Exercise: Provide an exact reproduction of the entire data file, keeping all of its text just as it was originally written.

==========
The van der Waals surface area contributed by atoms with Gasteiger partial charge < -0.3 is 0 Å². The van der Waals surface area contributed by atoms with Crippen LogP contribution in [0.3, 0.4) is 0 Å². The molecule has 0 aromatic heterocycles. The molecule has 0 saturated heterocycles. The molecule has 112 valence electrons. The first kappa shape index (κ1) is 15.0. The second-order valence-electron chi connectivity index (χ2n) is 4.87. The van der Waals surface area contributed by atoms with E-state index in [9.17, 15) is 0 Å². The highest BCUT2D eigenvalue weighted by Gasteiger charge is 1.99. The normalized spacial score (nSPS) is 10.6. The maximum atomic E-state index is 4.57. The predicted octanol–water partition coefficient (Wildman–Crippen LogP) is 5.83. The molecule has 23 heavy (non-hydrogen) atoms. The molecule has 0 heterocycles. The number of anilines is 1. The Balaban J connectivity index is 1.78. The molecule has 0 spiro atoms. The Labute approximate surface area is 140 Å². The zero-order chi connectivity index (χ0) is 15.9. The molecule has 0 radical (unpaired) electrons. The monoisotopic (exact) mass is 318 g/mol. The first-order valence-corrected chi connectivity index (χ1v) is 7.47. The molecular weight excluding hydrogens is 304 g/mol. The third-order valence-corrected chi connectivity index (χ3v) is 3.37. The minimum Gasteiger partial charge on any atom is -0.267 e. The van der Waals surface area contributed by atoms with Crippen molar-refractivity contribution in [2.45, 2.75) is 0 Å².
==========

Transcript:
The van der Waals surface area contributed by atoms with Gasteiger partial charge < -0.3 is 0 Å². The van der Waals surface area contributed by atoms with Crippen LogP contribution in [0.3, 0.4) is 0 Å². The molecule has 0 aromatic heterocycles. The molecule has 0 saturated heterocycles. The molecule has 112 valence electrons. The first kappa shape index (κ1) is 15.0. The second-order valence-electron chi connectivity index (χ2n) is 4.87. The van der Waals surface area contributed by atoms with E-state index in [9.17, 15) is 0 Å². The highest BCUT2D eigenvalue weighted by Gasteiger charge is 1.99. The normalized spacial score (nSPS) is 10.6. The maximum atomic E-state index is 4.57. The predicted octanol–water partition coefficient (Wildman–Crippen LogP) is 5.83. The molecule has 23 heavy (non-hydrogen) atoms. The molecule has 0 heterocycles. The number of anilines is 1. The Balaban J connectivity index is 1.78. The molecule has 0 spiro atoms. The Labute approximate surface area is 140 Å². The zero-order chi connectivity index (χ0) is 15.9. The molecule has 0 radical (unpaired) electrons. The monoisotopic (exact) mass is 318 g/mol. The first-order valence-corrected chi connectivity index (χ1v) is 7.47. The molecular weight excluding hydrogens is 304 g/mol. The third-order valence-corrected chi connectivity index (χ3v) is 3.37. The minimum Gasteiger partial charge on any atom is -0.267 e. The van der Waals surface area contributed by atoms with Crippen molar-refractivity contribution in [2.45, 2.75) is 0 Å².